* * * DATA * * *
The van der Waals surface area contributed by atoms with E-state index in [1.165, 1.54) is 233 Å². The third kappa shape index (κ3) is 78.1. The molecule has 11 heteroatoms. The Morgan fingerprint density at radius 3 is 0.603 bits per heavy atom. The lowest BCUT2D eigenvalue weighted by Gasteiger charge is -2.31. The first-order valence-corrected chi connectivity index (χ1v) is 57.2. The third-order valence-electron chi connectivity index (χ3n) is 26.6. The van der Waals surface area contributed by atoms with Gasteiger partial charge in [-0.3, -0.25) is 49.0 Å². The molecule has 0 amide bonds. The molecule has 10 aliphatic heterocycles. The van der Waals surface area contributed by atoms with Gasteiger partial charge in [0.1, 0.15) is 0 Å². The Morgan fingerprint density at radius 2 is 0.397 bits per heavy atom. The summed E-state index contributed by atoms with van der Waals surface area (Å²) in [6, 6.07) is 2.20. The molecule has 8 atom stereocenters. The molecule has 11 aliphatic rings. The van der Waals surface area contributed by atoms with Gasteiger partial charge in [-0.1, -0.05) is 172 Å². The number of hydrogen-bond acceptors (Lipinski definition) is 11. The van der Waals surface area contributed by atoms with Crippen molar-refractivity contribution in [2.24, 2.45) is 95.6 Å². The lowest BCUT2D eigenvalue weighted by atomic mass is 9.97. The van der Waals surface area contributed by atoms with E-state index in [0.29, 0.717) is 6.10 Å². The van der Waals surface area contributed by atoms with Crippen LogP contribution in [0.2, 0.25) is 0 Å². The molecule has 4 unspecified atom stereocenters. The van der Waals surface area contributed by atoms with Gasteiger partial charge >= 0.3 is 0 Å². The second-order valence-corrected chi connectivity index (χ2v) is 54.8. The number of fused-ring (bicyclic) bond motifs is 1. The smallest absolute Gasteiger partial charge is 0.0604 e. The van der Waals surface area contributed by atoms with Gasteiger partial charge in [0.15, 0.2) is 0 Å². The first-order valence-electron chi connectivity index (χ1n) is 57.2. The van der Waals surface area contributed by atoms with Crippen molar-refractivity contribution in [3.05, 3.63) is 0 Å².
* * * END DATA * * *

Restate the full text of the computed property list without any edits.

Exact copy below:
The van der Waals surface area contributed by atoms with E-state index in [1.165, 1.54) is 233 Å². The third kappa shape index (κ3) is 78.1. The molecule has 11 heteroatoms. The Morgan fingerprint density at radius 3 is 0.603 bits per heavy atom. The lowest BCUT2D eigenvalue weighted by Gasteiger charge is -2.31. The first-order valence-corrected chi connectivity index (χ1v) is 57.2. The third-order valence-electron chi connectivity index (χ3n) is 26.6. The van der Waals surface area contributed by atoms with Gasteiger partial charge in [-0.3, -0.25) is 49.0 Å². The molecule has 0 amide bonds. The molecule has 10 aliphatic heterocycles. The van der Waals surface area contributed by atoms with Gasteiger partial charge in [0.1, 0.15) is 0 Å². The Morgan fingerprint density at radius 2 is 0.397 bits per heavy atom. The summed E-state index contributed by atoms with van der Waals surface area (Å²) in [6, 6.07) is 2.20. The molecule has 8 atom stereocenters. The molecule has 11 aliphatic rings. The van der Waals surface area contributed by atoms with Gasteiger partial charge in [-0.1, -0.05) is 172 Å². The number of hydrogen-bond acceptors (Lipinski definition) is 11. The van der Waals surface area contributed by atoms with Crippen molar-refractivity contribution in [2.24, 2.45) is 95.6 Å². The lowest BCUT2D eigenvalue weighted by atomic mass is 9.97. The van der Waals surface area contributed by atoms with E-state index in [0.29, 0.717) is 6.10 Å². The van der Waals surface area contributed by atoms with Crippen LogP contribution in [0.2, 0.25) is 0 Å². The molecule has 4 unspecified atom stereocenters. The van der Waals surface area contributed by atoms with Gasteiger partial charge >= 0.3 is 0 Å². The second-order valence-corrected chi connectivity index (χ2v) is 54.8. The number of fused-ring (bicyclic) bond motifs is 1. The smallest absolute Gasteiger partial charge is 0.0604 e. The van der Waals surface area contributed by atoms with Gasteiger partial charge in [0.15, 0.2) is 0 Å². The first-order valence-electron chi connectivity index (χ1n) is 57.2. The van der Waals surface area contributed by atoms with Crippen molar-refractivity contribution in [3.05, 3.63) is 0 Å².